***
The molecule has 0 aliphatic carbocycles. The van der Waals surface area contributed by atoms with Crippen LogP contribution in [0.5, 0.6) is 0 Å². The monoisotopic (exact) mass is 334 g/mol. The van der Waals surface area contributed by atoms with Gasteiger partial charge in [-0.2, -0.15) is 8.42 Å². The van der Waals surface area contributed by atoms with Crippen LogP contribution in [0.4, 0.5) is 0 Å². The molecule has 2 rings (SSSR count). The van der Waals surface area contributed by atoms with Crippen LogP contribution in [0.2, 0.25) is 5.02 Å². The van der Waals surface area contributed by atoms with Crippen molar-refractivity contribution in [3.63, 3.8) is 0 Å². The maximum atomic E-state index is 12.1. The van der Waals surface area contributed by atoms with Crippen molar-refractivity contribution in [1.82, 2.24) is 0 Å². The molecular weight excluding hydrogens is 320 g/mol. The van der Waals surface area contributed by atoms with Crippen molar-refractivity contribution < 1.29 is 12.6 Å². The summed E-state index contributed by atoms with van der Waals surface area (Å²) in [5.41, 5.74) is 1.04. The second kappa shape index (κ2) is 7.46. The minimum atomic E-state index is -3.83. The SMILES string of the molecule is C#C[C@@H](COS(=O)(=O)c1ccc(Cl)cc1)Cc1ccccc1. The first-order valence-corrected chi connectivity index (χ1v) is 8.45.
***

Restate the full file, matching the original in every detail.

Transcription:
The molecule has 0 aliphatic carbocycles. The van der Waals surface area contributed by atoms with Crippen LogP contribution in [0.5, 0.6) is 0 Å². The monoisotopic (exact) mass is 334 g/mol. The van der Waals surface area contributed by atoms with Gasteiger partial charge in [-0.2, -0.15) is 8.42 Å². The van der Waals surface area contributed by atoms with Crippen LogP contribution in [0.4, 0.5) is 0 Å². The molecule has 2 rings (SSSR count). The van der Waals surface area contributed by atoms with Crippen LogP contribution in [0.2, 0.25) is 5.02 Å². The van der Waals surface area contributed by atoms with Crippen molar-refractivity contribution in [3.63, 3.8) is 0 Å². The maximum atomic E-state index is 12.1. The van der Waals surface area contributed by atoms with Crippen molar-refractivity contribution in [1.82, 2.24) is 0 Å². The molecular weight excluding hydrogens is 320 g/mol. The van der Waals surface area contributed by atoms with Crippen molar-refractivity contribution < 1.29 is 12.6 Å². The summed E-state index contributed by atoms with van der Waals surface area (Å²) in [5.41, 5.74) is 1.04. The second kappa shape index (κ2) is 7.46. The minimum atomic E-state index is -3.83. The SMILES string of the molecule is C#C[C@@H](COS(=O)(=O)c1ccc(Cl)cc1)Cc1ccccc1. The first-order valence-corrected chi connectivity index (χ1v) is 8.45.